Article Text

PDF

Multilevel population-based cross-sectional study examining school substance-misuse policy and the use of cannabis, mephedrone and novel psychoactive substances among students aged 11–16 years in schools in Wales
  1. Luke S Midgley1,2,
  2. Simon Murphy1,
  3. Graham Moore1,
  4. Gillian Hewitt1,
  5. James White2
  1. 1 School of Social Sciences, Centre for the Development and Evaluation of Complex Interventions for Public Health Improvement (DECIPHer), Cardiff University, Cardiff, UK
  2. 2 School of Medicine, Centre for Trials Research, Cardiff University, Cardiff, UK
  1. Correspondence to Mr Luke S Midgley; MidgleyLS{at}cardiff.ac.uk

Abstract

Objectives To examine whether young peoples’ risk of cannabis, mephedrone and novel psychoactive substances (NPS) use is associated with school substance-misuse policy.

Design A cross-sectional survey of secondary school students combined with a School Environment Questionnaire and independently coded school substance-misuse policies (2015/6).

Setting 66 secondary schools in Wales.

Participants Students aged 11–16 years (n=18 939).

Results The prevalence of lifetime, past 30-day and daily cannabis use was 4.8%, 2.6% and 0.7%, respectively; lifetime prevalence of mephedrone use was 1.1% and NPS use was 1.5%. Across 66 schools, 95.5% (n=63) reported having a substance-misuse policy, 93.9% (n=62) reported having a referral pathway for drug using students, such that we were insufficiently powered to undertake an analysis. We found little evidence of a beneficial association between lifetime cannabis use and involving students in policy development including student council consultation (OR=1.24, 95% CI 0.89 to 1.73), other student consultation (OR=1.42, 95% CI 0.94 to 2.14) or with the use of isolation (OR=0.98, 95% CI 0.67 to 1.43), with similar results for cannabis use in past 30 days, daily and the lifetime use of mephedrone and NPS. The School Environment Questionnaires found that 39.4% (n=26) schools reported no student involvement in policy development, 42.4% (n=28) reported student council consultation, 18.2% (n=12) used other student consultations and 9.7% (n=3) mentioned isolation. The independently coded content of policies found that no school policy recommended abstinence, one mentioned methods on harm minimisation, 16.1% (n=5) policies mentioned student involvement and 9.7% (n=3) mentioned isolation.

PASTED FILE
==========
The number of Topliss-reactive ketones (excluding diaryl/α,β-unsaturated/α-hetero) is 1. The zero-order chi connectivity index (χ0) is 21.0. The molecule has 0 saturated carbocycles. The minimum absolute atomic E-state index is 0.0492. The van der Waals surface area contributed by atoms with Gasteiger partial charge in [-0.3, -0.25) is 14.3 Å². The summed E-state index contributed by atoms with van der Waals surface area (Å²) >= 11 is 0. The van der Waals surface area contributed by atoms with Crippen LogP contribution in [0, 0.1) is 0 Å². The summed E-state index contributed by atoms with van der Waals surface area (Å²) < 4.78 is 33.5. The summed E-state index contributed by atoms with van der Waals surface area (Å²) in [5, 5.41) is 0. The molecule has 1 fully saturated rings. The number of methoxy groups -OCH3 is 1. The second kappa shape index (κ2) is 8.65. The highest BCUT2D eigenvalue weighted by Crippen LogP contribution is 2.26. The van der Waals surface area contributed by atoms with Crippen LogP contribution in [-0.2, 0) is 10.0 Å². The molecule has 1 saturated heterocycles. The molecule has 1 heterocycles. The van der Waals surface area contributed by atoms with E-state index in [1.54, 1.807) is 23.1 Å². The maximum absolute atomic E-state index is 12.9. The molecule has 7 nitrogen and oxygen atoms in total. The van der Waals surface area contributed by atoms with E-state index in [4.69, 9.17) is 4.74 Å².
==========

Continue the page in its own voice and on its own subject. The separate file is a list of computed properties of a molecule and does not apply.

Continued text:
Conclusions Policy development involving students is widely recommended, but we found no beneficial associations between student involvement in policy development and student drug use. This paper has highlighted the need for further contextual understanding around the policy-development process and how schools manage drug misuse.

  • public health
  • substance misuse
  • school health
  • health policy

This is an open access article distributed in accordance with the Creative Commons Attribution Non Commercial (CC BY-NC 4.0) license, which permits others to distribute, remix, adapt, build upon this work non-commercially, and license their derivative works on different terms, provided the original work is properly cited and the use is non-commercial. See: http://creativecommons.org/licenses/by-nc/4.0/

Statistics from Altmetric.com

Strengths and limitations of this study

  • The first study to examine the risk of daily cannabis, mephedrone and NPS use with variations in the presence, development and content of a school’s substance-misuse policy.

  • This is the first study to link data from students and teachers and independently code the content of policies to disaggregate associations with student drug use.

  • The large school (n=66) and student sample (n=18 939) sizes meant we had statistical power to detect small effects.

  • This study is cross-sectional and thus causal relationships cannot be established; and future longitudinal research on student awareness of policies and how polices are implemented and enforced may be beneficial.

Background  

The latest Global Burden of Disease Study found the risk factors for disability-adjusted life years attributed to drug use disorders in young people had increased between 1990 and 2013.1 A consistent finding across studies is that illicit drug use begins to increase in mid-adolescence and peaks in early adulthood.2 3 The legislation governing the regulation and availability of illicit drugs is changing, with the possession of cannabis legalised for those over the age of 21 years in seven states in the USA.4 Higher potency (percentage of delta-9 tetrahydrocannabinol) cannabis products have become available,5 and the advent of novel psychoactive substances (NPS). These changes have led to an increased number and availability of drugs of unknown toxicity and dose.6 In this context, schools provide a population-wide conduit for educating young people about the potential effects and harms of drugs and means to minimise them.